Moore’s performance was backed with a lot of emotional connection that some of the other roles may not have had. However, it isn’t because of this that I would vote for her. I’m not clouded by how sad the story was and am not giving her the vote for shedding light on Alzheimer’s. I feel a lot of times people have been nominated simply because they portrayed something that has never been portrayed before. It’s not that in this case, though. It truly comes down to the fact that Moore is one of the best actresses alive.
Best Supporting Actor
This is still honestly and sincerely a tossup for me. The only reason I list JK Simmons over Edward Norton is simple a cop out. I know he’s going to win because every precursor award ceremony has told me so. A criticism against him is that anyone could have yelled and slapped and had veins pop out of his head.
I think Norton had more poignant scenes and had to act for a longer period of time thanks to Birdman’s style. However, there was the wrinkle of intensity that Simmons had to bring to the role in every single scene. Sure, anybody could yell, but Simmons was in the role. And sometimes the acting awards do simply go to the best role, like I mentioned above.
Best Supporting Actress
This is simply the same case as above. Patricia Arquette is going to win simply because everyone has already said so. Never mind that Emma Stone had more range to her role.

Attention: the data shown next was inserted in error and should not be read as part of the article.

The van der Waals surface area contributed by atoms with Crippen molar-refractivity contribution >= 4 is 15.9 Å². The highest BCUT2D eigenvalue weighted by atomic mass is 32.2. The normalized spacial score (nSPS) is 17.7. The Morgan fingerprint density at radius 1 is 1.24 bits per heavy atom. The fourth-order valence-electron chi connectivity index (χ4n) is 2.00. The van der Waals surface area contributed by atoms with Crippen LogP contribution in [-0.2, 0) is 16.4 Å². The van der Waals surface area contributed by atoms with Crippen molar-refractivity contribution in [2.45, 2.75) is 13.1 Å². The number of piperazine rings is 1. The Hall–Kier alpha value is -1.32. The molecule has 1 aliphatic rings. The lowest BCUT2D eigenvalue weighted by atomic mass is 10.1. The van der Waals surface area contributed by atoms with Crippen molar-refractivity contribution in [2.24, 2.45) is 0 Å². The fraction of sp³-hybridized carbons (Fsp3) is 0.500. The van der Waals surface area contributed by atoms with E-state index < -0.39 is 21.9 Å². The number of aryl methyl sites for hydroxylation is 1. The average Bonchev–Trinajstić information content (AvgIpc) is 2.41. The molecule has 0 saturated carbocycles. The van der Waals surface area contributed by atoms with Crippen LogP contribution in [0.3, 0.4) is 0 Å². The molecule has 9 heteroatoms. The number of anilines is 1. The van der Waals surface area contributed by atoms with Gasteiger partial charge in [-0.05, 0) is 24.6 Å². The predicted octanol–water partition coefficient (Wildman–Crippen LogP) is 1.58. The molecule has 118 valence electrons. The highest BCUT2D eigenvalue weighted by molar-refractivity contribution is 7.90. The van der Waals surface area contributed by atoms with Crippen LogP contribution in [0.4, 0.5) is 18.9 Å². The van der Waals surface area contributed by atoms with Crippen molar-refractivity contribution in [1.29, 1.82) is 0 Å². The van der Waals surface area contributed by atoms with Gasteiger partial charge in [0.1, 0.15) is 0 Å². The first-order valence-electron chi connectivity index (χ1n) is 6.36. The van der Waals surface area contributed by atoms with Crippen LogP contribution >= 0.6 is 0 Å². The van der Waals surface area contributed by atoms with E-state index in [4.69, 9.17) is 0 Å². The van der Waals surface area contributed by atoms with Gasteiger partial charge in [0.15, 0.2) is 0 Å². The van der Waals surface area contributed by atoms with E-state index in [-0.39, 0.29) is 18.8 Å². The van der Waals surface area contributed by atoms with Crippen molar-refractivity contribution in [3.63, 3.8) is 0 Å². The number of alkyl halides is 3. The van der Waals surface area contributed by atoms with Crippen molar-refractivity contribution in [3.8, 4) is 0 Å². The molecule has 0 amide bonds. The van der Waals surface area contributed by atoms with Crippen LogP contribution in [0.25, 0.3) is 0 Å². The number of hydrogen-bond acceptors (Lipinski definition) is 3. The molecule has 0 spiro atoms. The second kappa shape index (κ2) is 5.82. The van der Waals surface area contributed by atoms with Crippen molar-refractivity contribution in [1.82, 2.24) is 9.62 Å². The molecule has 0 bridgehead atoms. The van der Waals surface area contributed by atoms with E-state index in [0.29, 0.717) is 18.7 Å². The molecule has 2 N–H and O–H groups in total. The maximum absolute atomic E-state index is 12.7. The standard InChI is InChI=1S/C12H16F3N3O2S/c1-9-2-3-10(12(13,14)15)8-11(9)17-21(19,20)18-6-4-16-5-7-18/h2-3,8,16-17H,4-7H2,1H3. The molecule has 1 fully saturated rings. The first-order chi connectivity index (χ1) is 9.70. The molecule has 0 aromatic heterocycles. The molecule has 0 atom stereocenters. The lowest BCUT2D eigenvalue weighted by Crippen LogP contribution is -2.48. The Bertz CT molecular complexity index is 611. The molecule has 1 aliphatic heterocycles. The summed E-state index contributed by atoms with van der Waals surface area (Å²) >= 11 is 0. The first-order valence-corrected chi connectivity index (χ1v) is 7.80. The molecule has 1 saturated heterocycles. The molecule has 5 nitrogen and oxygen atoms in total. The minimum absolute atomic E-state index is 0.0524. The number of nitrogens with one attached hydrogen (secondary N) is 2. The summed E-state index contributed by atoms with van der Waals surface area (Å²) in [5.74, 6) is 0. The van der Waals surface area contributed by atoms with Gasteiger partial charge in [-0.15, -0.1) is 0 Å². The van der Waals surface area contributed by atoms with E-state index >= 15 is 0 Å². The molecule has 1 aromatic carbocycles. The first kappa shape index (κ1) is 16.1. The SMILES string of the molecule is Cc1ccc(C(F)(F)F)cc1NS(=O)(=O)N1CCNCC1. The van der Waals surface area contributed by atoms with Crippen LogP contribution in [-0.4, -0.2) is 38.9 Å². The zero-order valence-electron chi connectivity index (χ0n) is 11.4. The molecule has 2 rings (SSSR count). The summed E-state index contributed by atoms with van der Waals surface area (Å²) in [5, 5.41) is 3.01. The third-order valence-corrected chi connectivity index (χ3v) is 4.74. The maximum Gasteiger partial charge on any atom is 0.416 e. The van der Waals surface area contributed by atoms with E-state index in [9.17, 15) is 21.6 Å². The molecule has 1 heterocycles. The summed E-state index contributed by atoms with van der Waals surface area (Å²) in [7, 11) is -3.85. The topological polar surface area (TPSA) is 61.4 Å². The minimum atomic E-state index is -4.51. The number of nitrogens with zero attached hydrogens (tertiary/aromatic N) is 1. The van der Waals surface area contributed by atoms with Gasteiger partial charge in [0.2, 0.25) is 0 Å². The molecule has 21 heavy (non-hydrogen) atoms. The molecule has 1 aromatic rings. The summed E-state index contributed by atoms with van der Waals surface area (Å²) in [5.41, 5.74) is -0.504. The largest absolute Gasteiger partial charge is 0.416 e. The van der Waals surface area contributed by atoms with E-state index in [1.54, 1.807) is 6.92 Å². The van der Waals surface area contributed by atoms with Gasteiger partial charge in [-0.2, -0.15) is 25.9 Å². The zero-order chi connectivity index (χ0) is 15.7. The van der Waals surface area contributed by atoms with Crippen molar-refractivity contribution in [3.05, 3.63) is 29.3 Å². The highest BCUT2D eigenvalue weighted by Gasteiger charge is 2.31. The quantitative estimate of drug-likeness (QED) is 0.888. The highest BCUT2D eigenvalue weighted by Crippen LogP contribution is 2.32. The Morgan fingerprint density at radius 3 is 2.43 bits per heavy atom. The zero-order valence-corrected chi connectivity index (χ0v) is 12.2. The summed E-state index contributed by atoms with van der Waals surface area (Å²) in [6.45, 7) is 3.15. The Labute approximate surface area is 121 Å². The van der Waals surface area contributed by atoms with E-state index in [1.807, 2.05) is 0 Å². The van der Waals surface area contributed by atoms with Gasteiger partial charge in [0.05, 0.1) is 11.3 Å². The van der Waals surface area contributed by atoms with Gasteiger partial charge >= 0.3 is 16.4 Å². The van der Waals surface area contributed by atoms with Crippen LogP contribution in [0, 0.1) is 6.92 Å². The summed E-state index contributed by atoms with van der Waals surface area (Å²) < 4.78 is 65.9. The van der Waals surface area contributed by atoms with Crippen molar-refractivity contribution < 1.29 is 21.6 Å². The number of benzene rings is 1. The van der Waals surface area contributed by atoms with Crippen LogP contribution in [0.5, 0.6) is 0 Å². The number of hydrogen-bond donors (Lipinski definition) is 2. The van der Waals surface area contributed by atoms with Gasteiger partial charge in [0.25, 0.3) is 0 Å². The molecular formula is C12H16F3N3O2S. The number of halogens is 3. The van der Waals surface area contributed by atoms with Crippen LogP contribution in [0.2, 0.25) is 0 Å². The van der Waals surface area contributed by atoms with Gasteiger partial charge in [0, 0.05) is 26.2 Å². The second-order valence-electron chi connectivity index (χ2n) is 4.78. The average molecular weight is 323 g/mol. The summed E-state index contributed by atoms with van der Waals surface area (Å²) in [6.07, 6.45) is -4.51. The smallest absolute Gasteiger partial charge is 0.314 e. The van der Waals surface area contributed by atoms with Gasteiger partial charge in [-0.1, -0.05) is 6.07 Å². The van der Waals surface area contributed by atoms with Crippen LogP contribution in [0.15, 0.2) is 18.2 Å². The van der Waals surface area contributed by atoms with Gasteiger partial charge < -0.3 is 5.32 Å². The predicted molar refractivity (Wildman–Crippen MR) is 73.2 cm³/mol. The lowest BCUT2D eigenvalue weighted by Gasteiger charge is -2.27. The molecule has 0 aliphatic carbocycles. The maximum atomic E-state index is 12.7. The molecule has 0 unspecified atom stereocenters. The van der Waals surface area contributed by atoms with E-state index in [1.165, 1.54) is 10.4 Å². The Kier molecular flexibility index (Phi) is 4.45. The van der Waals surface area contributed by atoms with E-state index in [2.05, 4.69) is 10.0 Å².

I’m not taking anything away from Arquette. She did a masterful job in Boyhood and is one of the reasons I truly believe the film isn’t just about a boy growing up, but a family. Arquette was the best thing about Boyhood. Watching Ellar Coltrane grow up was amazing and unmatched in any film I’ve seen. Yet, it was still the mother’s arc that carried the emotional weight to the film.
Best Original Screenplay
I think I list Wes Anderson and Hugo Guinness’s script ahead of the others just because of my affinity with Anderson. It was the more original story. It was quirky and unique and did not replicate any of his other works. I honestly do thinkBirdman’s script was completely original and how Boyhood’s was unique by how it was crafted. Yet, there’s something that warms my heart about Anderson’s. Maybe it’s really just because I want to spread the wealth among films.
Best Adapted Screenplay
I wrote that I thought The Imitation Game was the Best Adapted Screenplay. It’s true, I do like it. I like the layers of stories that were constructed throughout the film. I guess I won’t be upset if it loses though. The truth is, until I actually posted the list on my blog, I had Whiplash as my favorite. I think it was well-crafted and it produced one of my favorite films. My only problem with it was that the ending seemed out of place. Like there were scenes added to help wrap up stories. It was a little jarring – and long – but it didn’t deter me from being torn between the two films.